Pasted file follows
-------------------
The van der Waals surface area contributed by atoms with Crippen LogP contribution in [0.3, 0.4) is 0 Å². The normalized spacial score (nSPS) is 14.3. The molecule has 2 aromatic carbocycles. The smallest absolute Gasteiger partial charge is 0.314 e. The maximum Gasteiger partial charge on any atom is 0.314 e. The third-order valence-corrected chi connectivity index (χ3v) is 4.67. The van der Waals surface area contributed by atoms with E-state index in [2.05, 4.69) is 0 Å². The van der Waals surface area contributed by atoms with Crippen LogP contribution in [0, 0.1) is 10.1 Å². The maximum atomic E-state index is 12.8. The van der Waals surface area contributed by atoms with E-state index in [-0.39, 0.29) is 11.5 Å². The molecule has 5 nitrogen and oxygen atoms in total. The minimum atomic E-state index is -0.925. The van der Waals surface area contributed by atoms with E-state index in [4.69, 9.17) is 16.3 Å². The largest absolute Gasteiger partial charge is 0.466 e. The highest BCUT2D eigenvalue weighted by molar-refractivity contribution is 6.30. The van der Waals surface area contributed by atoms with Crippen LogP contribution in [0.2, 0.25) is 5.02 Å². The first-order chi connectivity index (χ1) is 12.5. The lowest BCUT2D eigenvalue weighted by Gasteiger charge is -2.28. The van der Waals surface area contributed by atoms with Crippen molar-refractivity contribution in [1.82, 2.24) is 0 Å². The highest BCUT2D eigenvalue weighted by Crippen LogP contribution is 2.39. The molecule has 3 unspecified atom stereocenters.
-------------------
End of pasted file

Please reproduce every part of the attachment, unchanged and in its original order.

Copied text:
The van der Waals surface area contributed by atoms with Crippen LogP contribution in [0.3, 0.4) is 0 Å². The normalized spacial score (nSPS) is 14.3. The molecule has 2 aromatic carbocycles. The smallest absolute Gasteiger partial charge is 0.314 e. The maximum Gasteiger partial charge on any atom is 0.314 e. The third-order valence-corrected chi connectivity index (χ3v) is 4.67. The van der Waals surface area contributed by atoms with E-state index in [2.05, 4.69) is 0 Å². The van der Waals surface area contributed by atoms with Crippen LogP contribution in [0, 0.1) is 10.1 Å². The maximum atomic E-state index is 12.8. The van der Waals surface area contributed by atoms with E-state index in [-0.39, 0.29) is 11.5 Å². The molecule has 5 nitrogen and oxygen atoms in total. The minimum atomic E-state index is -0.925. The van der Waals surface area contributed by atoms with E-state index in [4.69, 9.17) is 16.3 Å². The largest absolute Gasteiger partial charge is 0.466 e. The highest BCUT2D eigenvalue weighted by molar-refractivity contribution is 6.30. The van der Waals surface area contributed by atoms with Crippen LogP contribution in [0.2, 0.25) is 5.02 Å². The first-order chi connectivity index (χ1) is 12.5. The lowest BCUT2D eigenvalue weighted by Gasteiger charge is -2.28. The van der Waals surface area contributed by atoms with Crippen molar-refractivity contribution in [1.82, 2.24) is 0 Å². The highest BCUT2D eigenvalue weighted by Crippen LogP contribution is 2.39. The molecule has 3 unspecified atom stereocenters.